Rolling Down with “Ragechill” Kroft

The Big “G” Jam Newcomer Talks Circus Arts, Ritalin, and Planned Parenthood

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July 25, 2019 - Interview by Adrien D’Angelo



    Rachel Kroft is confident that no stage can break her steady breath. The first-to-perform at the Big “G” Jam on Friday, August 9th, Kroft sat down to talk about how yoga and other practices have contributed to her iron will as a performer.

Rachel “Ragechill” Kroft is an emerging artist from Rochester, NY whose definitive vocal style echoes lounge swooners and '70s soul divas alike. The young singer has recently started making a name for herself in her hometown after her New York City life was more than she bargained for.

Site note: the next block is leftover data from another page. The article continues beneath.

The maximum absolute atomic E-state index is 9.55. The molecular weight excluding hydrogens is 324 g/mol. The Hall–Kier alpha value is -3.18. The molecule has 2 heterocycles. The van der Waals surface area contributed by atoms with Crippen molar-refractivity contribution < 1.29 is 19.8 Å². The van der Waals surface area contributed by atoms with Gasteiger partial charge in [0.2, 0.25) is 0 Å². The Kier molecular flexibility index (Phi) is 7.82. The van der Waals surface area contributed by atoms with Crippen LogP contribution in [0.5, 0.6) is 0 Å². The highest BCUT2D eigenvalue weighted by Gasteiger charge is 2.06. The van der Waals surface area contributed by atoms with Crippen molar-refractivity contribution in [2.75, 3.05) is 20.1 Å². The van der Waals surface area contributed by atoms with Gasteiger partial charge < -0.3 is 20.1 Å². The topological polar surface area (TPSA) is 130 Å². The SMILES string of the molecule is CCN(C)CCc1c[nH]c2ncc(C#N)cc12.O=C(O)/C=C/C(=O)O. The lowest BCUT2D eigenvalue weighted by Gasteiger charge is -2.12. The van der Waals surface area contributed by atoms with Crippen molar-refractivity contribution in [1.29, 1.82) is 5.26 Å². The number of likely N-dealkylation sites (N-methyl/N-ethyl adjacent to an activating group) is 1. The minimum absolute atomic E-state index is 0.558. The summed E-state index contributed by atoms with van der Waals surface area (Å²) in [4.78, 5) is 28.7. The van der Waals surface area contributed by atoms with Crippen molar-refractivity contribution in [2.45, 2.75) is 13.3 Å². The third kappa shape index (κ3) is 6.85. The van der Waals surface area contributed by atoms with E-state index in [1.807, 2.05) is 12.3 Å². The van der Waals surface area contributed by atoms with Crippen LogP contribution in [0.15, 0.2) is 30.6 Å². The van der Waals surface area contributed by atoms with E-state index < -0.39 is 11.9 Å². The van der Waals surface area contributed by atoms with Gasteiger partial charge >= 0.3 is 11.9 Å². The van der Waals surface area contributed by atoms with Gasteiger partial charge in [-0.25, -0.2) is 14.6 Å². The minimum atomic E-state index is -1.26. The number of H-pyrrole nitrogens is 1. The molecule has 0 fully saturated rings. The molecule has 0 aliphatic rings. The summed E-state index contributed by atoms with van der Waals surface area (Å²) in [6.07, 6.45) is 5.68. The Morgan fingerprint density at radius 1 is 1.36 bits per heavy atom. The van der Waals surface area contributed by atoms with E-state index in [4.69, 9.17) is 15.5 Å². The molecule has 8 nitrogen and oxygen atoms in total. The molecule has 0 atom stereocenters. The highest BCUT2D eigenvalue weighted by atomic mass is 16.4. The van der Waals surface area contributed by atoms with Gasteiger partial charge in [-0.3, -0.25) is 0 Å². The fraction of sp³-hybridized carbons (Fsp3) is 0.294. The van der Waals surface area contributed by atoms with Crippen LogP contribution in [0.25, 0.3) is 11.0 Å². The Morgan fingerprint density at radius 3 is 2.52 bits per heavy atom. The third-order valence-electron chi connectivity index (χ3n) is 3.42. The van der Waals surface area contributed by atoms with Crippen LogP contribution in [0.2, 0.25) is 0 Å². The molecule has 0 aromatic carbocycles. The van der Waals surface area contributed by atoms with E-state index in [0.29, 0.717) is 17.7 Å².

Kroft sang in the band Gridline (Manhattan) and has rubbed elbows with the likes of Lawrence “LAW” Worrell of Amy Winehouse, Trombone Shorty, Kung Fu, and Galactic. She’s now working on a project of her own.



Big “G” Jam affiliate Adrien D’Angelo sat down to interview Kroft:

A: What age were you when music became an important thing in your life?

R: That would go back to when I was three years old. As early as I can remember my mom would play piano. She could sight-read any piece of sheet music you put down in front of her on the spot. She was always playing piano when I was super young. Then I started singing casually at the age of five and started doing opera with someone who trained at Eastman (School of Music) at the age of ten.

A: What kind of path did you see yourself taking musically?

R: Opera was a great start because it gave me all of the classical tools to control my voice and then I knew I wanted to do jazz. It was always the style that my voice resonated well with. I could just feel that jazz was definitely it.